This Energy Information Administration (EIA) report shows that monthly U.S. energy-related CO2 emissions were the lowest that they've been since 1973 in April 2020 due to travel restrictions and other measures implemented to reduce the spread of COVID19. From March to April 2020, CO2 emissions from petroleum consumption decreased 25%, and CO2 emissions from coal consumption decreased 16%. Both changes resulted in the lowest monthly CO2 emission values on record for those fuels. Energy-related CO2 emissions from natural gas consumption decreased 17% between March and April 2020. However, unlike CO2 emissions from petroleum and coal, which reached record lows, CO2 emissions from natural gas in April 2020 were 22% greater than the previous April, largely because natural gas-fired power plants gained market share in the U.S. electric power sector.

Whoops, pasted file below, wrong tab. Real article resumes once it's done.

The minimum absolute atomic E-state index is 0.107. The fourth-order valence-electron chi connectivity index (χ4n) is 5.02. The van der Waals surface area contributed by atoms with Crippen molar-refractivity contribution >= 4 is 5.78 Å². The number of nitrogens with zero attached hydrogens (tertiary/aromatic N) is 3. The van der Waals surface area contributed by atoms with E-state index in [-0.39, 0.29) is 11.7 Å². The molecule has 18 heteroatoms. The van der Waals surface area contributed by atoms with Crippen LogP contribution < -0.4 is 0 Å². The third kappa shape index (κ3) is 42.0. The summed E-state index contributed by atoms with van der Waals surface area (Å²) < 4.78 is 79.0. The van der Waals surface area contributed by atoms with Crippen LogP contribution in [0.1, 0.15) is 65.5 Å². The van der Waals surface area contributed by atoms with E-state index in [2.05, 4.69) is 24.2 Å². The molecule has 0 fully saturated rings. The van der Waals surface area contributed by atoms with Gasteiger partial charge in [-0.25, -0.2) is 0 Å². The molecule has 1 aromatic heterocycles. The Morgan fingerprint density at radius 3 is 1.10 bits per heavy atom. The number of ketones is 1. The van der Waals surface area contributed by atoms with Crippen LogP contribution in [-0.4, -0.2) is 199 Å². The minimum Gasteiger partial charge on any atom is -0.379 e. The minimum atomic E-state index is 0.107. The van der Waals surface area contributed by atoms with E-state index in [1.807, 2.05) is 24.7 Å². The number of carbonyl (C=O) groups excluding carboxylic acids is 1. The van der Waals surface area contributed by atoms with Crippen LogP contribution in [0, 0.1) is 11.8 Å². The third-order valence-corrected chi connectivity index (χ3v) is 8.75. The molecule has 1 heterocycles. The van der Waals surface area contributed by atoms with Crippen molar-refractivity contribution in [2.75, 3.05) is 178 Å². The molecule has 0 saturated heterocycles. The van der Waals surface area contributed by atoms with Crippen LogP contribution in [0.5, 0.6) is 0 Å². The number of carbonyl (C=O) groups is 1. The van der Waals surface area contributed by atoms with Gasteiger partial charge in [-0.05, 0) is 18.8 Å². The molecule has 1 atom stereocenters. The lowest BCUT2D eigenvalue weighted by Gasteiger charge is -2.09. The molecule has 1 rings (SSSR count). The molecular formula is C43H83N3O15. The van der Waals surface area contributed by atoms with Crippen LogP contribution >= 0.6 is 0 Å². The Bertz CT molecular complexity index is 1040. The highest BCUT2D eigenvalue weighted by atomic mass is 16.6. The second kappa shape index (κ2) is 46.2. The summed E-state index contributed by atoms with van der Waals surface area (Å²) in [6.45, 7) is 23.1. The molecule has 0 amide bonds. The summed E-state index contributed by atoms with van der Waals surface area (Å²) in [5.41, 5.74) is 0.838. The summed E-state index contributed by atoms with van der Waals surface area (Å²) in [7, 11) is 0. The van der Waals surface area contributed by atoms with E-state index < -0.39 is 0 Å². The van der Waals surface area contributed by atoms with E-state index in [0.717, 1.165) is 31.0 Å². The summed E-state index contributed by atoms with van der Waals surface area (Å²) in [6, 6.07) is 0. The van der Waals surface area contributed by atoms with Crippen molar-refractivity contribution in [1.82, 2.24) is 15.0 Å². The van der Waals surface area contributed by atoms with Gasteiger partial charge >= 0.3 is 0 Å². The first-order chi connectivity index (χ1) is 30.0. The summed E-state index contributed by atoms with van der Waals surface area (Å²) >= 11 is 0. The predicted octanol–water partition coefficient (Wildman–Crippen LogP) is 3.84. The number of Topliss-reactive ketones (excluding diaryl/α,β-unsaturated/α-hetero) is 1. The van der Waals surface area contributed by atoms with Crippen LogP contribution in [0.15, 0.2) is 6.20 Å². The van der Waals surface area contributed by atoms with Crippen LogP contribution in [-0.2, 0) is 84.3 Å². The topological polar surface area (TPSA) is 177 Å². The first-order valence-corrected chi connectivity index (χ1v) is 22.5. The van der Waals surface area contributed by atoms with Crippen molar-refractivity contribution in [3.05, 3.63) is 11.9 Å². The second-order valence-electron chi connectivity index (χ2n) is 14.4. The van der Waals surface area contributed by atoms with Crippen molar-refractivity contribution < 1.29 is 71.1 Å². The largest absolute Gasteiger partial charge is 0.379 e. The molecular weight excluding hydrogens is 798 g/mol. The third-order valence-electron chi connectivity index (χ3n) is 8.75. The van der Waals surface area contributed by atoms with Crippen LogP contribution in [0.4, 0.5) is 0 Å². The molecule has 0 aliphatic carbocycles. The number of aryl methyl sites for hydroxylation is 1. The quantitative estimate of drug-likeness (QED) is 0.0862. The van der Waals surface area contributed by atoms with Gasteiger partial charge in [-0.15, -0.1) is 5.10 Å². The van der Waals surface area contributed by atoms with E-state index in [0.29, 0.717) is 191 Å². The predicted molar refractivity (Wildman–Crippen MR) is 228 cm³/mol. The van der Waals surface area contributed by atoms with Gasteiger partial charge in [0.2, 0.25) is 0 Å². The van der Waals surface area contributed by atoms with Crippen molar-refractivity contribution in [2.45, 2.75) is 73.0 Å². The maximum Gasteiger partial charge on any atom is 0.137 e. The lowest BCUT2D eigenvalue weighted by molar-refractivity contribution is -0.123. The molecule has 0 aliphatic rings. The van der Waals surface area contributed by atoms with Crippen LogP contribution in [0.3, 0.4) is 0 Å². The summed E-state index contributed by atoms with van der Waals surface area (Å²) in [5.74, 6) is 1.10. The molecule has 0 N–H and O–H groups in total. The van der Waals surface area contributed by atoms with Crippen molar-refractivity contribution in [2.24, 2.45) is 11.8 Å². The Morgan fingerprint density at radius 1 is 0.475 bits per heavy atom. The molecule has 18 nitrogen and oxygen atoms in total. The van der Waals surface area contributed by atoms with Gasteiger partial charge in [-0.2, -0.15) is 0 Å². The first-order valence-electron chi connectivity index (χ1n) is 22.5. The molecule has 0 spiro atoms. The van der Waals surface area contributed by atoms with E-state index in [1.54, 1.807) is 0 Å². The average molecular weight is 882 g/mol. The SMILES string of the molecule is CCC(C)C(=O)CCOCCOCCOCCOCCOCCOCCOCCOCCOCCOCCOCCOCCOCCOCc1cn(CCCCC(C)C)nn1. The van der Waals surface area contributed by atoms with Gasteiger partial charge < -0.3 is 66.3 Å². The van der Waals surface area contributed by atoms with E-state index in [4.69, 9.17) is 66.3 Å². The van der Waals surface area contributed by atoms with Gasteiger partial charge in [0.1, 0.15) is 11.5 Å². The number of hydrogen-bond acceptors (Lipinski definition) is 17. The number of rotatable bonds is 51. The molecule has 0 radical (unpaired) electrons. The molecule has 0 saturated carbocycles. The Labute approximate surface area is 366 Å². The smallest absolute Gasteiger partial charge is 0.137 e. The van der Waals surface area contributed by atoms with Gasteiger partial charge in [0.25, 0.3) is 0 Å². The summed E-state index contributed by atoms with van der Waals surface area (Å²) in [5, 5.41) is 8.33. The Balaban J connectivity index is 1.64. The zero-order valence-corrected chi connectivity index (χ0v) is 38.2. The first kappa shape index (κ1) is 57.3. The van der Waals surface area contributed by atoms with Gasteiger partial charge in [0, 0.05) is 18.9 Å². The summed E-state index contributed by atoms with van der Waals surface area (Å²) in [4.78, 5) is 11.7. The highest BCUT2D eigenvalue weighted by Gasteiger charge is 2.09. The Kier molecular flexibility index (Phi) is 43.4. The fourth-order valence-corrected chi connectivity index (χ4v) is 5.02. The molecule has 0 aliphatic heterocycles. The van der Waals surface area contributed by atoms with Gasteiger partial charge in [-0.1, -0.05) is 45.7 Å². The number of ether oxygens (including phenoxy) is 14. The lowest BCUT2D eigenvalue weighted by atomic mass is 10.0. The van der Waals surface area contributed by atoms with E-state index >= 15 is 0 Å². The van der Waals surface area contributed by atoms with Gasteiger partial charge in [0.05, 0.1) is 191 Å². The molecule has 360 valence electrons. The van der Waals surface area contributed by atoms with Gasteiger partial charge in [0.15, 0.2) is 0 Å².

U.S. Energy Information Administration, "Monthly U.S. energy-related CO2 emissions in April were the lowest in decades", contributed by Morgan Sarao, The Energy Rights Project, Platform for Experimental Collaborative Ethnography, last modified 31 August 2020, accessed 29 November 2023. https://energyrights.info/content/monthly-us-energy-related-co2-emissions-april-were-lowest-decades